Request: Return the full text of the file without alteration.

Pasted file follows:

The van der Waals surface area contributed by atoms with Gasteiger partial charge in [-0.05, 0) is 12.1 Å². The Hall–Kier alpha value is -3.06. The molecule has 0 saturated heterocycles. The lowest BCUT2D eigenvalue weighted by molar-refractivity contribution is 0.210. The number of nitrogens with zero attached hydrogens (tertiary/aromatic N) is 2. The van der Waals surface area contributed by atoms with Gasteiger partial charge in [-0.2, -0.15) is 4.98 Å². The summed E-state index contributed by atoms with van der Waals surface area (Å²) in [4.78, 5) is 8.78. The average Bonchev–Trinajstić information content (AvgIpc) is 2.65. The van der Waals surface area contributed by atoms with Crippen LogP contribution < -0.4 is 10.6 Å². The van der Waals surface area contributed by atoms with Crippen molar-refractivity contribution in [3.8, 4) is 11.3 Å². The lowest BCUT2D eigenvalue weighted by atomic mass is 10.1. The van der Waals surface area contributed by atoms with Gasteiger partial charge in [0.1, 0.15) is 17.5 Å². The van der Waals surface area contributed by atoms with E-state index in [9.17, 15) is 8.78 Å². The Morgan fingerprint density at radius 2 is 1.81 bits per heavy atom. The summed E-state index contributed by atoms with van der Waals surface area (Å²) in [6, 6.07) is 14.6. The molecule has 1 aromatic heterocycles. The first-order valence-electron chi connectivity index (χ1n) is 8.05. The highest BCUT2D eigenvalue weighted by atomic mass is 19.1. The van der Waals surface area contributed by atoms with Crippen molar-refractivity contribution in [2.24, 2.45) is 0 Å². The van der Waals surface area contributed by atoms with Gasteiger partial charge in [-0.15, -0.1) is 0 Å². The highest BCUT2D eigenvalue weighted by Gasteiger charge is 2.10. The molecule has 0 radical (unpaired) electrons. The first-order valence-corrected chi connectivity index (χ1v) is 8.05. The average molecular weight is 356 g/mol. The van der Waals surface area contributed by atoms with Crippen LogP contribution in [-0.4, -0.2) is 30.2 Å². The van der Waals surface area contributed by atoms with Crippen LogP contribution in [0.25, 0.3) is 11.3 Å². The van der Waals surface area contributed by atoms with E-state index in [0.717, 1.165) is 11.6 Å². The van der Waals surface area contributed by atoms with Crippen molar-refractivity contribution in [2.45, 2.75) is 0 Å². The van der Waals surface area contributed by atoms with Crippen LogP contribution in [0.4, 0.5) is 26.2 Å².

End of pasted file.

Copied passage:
The van der Waals surface area contributed by atoms with Gasteiger partial charge in [-0.05, 0) is 12.1 Å². The Hall–Kier alpha value is -3.06. The molecule has 0 saturated heterocycles. The lowest BCUT2D eigenvalue weighted by molar-refractivity contribution is 0.210. The number of nitrogens with zero attached hydrogens (tertiary/aromatic N) is 2. The van der Waals surface area contributed by atoms with Gasteiger partial charge in [-0.2, -0.15) is 4.98 Å². The summed E-state index contributed by atoms with van der Waals surface area (Å²) in [4.78, 5) is 8.78. The average Bonchev–Trinajstić information content (AvgIpc) is 2.65. The van der Waals surface area contributed by atoms with Crippen LogP contribution < -0.4 is 10.6 Å². The van der Waals surface area contributed by atoms with Crippen molar-refractivity contribution in [3.8, 4) is 11.3 Å². The lowest BCUT2D eigenvalue weighted by atomic mass is 10.1. The van der Waals surface area contributed by atoms with Gasteiger partial charge in [0.1, 0.15) is 17.5 Å². The van der Waals surface area contributed by atoms with E-state index in [9.17, 15) is 8.78 Å². The Morgan fingerprint density at radius 2 is 1.81 bits per heavy atom. The summed E-state index contributed by atoms with van der Waals surface area (Å²) in [6, 6.07) is 14.6. The molecule has 1 aromatic heterocycles. The first-order valence-electron chi connectivity index (χ1n) is 8.05. The highest BCUT2D eigenvalue weighted by atomic mass is 19.1. The van der Waals surface area contributed by atoms with Crippen molar-refractivity contribution in [2.24, 2.45) is 0 Å². The van der Waals surface area contributed by atoms with Gasteiger partial charge in [-0.15, -0.1) is 0 Å². The highest BCUT2D eigenvalue weighted by Gasteiger charge is 2.10. The molecule has 0 radical (unpaired) electrons. The first-order valence-corrected chi connectivity index (χ1v) is 8.05. The average molecular weight is 356 g/mol. The van der Waals surface area contributed by atoms with Crippen LogP contribution in [-0.4, -0.2) is 30.2 Å². The van der Waals surface area contributed by atoms with Crippen LogP contribution in [0.25, 0.3) is 11.3 Å². The van der Waals surface area contributed by atoms with E-state index in [0.717, 1.165) is 11.6 Å². The van der Waals surface area contributed by atoms with Crippen molar-refractivity contribution in [2.45, 2.75) is 0 Å². The van der Waals surface area contributed by atoms with Crippen LogP contribution in [0.4, 0.5) is 26.2 Å².